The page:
I stumbled upon a blog post explaining why a mother did not make her kids apologize when they’ve done something wrong. Found here. I found the title intriguing and by the time I was done reading I was a believer in the concept with a couple changes. In all fairness, I don’t recall a single time so far that I have ever said “Say you’re sorry.” The little boy knows the rules. He doesn’t always obey, we are learning, not perfect. So this isn’t switching directions on him; I’m not sure it would make a difference if it was though. As parents, we have already been doing some of this without realizing. I just took the time to write it down and hey, we aren’t doing half bad!
Long example: When we talk about going to church on Sunday with the little boy, we state that it is important to be quiet when we are in church, to listen to the stories and sing the songs. When we are in church we need to sit still, it is not time to play. Most Sundays after mass coffee and doughnuts are available and this is my “no bribe” rule exception. If you are good in church we can have a doughnut. Before church we go over the expectations once more. After church, we take a quick minute to ask “Were you good? Did you sit still? Were you quiet?” Usually the reply is “no” to 2 of 3. But it makes him take a second to think about his actions. He has learned he doesn’t want to leave early. We’ve made a little progress there.
Thinking about your actions is the first step in being sorry. What do you have to be sorry for? In the beginning just telling the child to “Say I’m sorry.” Really doesn’t do anything but possibly force a lie. Instead, we started with “I should not have ___. I know it wasn’t right.” They are taking ownership of what they did and acknowledging it wasn’t right. This may need a couple helpful questions; “Did you___? Is that something we are supposed to do?” This simple reflection of what just took place is usually enough time for them to realize just what they did and after a few times will lead to feeling sorry (with any luck).
Them feeling sorry for their actions is when “I should not have ___. I know it wasn’t right. I’m sorry.” comes in to play. From here things can usually move a little quicker with a couple more reflection questions: “why are you sorry? How do you think that makes___ feel?” By the time you are able to ask these questions, the previous questions usually can be skipped because the child has gown enough to make that connection.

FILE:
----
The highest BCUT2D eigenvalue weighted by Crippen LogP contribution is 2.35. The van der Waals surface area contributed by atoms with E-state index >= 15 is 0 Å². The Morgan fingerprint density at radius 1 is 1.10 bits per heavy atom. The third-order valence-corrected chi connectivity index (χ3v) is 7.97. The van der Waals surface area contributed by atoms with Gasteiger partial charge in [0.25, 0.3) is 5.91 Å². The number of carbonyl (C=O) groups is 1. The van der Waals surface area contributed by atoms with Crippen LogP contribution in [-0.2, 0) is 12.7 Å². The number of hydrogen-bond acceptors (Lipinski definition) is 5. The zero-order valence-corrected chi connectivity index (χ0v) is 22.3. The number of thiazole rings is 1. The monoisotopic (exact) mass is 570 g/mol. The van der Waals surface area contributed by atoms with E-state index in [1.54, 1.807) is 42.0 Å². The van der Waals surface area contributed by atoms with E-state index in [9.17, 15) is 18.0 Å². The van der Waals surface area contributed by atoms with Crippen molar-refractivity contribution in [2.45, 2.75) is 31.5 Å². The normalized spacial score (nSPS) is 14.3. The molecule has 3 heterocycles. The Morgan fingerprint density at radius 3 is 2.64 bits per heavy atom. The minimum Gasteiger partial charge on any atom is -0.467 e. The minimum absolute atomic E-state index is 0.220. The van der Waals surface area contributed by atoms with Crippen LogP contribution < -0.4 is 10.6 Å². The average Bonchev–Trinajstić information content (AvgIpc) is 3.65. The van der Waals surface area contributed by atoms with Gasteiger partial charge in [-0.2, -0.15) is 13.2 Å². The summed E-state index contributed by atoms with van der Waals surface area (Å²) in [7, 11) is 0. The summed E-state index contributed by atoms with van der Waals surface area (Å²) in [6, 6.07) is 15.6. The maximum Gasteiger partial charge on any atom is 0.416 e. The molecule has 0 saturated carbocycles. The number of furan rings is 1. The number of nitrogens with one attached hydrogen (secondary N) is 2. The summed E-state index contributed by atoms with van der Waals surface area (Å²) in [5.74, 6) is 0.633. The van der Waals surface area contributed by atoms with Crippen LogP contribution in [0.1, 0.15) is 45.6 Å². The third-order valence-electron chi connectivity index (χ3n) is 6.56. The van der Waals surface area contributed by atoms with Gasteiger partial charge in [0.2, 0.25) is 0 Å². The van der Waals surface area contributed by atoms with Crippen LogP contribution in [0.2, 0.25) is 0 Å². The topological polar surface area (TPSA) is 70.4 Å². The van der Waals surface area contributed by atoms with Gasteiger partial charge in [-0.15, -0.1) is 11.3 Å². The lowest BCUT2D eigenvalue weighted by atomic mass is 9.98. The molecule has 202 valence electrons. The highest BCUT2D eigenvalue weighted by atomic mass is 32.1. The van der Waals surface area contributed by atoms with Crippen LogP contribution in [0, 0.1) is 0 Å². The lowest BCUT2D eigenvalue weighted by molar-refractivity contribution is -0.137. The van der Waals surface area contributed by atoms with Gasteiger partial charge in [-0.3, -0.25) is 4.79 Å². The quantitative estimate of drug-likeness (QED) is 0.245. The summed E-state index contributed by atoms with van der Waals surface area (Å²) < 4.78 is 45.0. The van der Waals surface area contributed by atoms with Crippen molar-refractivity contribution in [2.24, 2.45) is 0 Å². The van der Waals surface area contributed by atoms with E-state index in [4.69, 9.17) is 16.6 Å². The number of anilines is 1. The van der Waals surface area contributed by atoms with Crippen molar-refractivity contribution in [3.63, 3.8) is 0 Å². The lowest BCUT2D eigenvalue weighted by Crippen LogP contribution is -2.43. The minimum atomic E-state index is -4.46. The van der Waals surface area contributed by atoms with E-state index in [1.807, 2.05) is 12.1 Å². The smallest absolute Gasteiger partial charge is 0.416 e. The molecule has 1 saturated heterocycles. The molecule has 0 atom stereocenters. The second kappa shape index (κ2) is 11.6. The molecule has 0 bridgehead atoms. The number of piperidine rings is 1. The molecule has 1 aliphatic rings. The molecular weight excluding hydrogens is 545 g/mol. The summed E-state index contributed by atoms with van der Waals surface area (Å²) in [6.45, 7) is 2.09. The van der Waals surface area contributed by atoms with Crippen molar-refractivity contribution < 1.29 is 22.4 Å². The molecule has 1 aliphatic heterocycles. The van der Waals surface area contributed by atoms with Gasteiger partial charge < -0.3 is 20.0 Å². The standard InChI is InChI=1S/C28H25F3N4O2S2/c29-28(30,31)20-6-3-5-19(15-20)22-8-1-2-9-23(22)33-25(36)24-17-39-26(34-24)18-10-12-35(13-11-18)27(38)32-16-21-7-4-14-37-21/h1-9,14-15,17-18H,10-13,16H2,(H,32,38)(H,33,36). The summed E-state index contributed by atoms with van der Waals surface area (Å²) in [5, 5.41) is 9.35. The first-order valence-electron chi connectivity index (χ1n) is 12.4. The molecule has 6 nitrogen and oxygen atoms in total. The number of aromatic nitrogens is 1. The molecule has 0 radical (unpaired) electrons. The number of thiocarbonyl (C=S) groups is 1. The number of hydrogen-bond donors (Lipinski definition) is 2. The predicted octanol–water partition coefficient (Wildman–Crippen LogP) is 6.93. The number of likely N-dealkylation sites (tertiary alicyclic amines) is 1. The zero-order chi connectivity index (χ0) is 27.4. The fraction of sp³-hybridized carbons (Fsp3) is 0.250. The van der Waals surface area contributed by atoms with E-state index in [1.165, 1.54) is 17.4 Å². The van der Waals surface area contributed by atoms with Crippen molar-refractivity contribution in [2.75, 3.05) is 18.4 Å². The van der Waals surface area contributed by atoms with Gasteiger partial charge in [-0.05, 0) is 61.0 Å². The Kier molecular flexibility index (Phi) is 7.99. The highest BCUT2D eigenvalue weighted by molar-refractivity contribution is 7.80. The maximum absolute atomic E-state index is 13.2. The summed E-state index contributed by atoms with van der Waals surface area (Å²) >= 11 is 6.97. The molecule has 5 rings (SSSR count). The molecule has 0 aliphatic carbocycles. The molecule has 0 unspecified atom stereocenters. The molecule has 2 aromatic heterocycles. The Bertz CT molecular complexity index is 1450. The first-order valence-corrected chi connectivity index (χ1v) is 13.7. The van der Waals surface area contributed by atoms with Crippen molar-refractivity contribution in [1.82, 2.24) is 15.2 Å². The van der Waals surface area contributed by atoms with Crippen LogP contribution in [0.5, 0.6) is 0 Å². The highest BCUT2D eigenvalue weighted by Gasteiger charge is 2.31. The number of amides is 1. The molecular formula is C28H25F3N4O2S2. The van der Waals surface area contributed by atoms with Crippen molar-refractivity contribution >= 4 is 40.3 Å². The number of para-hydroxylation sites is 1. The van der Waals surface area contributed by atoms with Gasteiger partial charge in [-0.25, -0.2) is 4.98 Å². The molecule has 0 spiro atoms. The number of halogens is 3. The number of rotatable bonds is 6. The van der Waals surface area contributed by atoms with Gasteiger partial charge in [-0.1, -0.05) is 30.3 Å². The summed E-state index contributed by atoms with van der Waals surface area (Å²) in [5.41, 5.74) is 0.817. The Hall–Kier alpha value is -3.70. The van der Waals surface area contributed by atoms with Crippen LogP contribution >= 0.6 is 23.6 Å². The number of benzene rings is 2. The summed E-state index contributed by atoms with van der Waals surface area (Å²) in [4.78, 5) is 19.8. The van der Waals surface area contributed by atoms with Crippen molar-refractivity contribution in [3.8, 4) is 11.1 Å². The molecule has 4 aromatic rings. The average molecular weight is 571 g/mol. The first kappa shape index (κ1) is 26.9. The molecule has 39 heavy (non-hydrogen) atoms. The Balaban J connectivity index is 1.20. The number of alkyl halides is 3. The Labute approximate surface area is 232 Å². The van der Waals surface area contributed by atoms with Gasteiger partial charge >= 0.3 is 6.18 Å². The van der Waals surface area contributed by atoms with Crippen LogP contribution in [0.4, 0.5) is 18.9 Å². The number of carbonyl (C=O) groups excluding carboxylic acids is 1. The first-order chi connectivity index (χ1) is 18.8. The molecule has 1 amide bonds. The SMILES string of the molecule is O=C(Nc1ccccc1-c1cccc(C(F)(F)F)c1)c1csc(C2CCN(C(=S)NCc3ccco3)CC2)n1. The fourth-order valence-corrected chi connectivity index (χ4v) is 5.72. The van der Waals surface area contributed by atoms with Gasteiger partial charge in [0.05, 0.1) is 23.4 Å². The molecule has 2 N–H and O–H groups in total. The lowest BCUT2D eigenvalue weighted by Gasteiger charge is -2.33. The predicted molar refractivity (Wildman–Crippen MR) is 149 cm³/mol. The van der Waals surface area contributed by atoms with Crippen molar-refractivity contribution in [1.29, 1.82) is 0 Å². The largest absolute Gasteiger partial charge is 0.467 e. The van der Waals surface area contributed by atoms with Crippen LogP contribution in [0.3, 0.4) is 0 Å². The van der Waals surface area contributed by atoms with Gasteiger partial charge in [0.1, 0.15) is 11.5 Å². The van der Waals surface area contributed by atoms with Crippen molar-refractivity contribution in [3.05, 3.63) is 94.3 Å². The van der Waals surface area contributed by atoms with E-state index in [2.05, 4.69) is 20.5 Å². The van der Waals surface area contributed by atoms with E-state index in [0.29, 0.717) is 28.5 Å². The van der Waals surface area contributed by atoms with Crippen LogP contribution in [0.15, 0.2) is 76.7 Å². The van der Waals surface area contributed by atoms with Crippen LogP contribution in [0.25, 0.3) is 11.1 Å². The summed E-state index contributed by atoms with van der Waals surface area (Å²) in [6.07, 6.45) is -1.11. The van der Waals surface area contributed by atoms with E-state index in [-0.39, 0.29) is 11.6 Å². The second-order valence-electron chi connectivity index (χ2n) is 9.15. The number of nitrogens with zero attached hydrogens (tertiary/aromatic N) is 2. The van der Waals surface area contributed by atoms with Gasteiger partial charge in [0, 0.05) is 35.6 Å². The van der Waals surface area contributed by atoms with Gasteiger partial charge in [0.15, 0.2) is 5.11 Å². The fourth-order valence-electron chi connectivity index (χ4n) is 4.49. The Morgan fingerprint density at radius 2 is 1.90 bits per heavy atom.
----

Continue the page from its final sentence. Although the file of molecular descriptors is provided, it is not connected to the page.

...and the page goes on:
Now that they are taking time to think about how it made the other person feel you can encourage “I should not have ___. I know it wasn’t right. I’m sorry I made you feel___.” This doesn’t happen overnight, in fact it can take a couple years depending on age. This takes a lot of personal growth and maturity, which takes time. Once you have made it this far the very last step is the easiest to teach and the hardest for everyone to do:
“I should not have ___. I know it wasn’t right. I’m sorry I made you feel___. I will try to not do that again.”
This last statement is what we are striving for should the event arise. Really, we are trying to do good so we don’t have to go through this but it doesn’t matter the age of the person apologies need to be made every now and then. It can be very hard to own up to what you done especially when talking to the person whom you are apologizing to. In fact I’m quite positive there are some adults who have never got this lesson and really should. Their quality of life would improve if they were capable of something so simple as saying “I’m sorry” meaningfully.
Being able to give an honest and meaningful apology isn’t the end of the lesson. Once the child (or adult) has this skill, they are thinking not only about themselves and their actions but of others and how they can affect those around them, good or bad. Thinking about others will be second nature, which means they are much more likely to be helpful, caring and compassionate. This means they will be using the skills they have learned to not need to apologize (not often anyway). They will be able to think ahead of what could happen should they do or say something and prevent the hurt feeling or whatever the outcome may be. That is the key.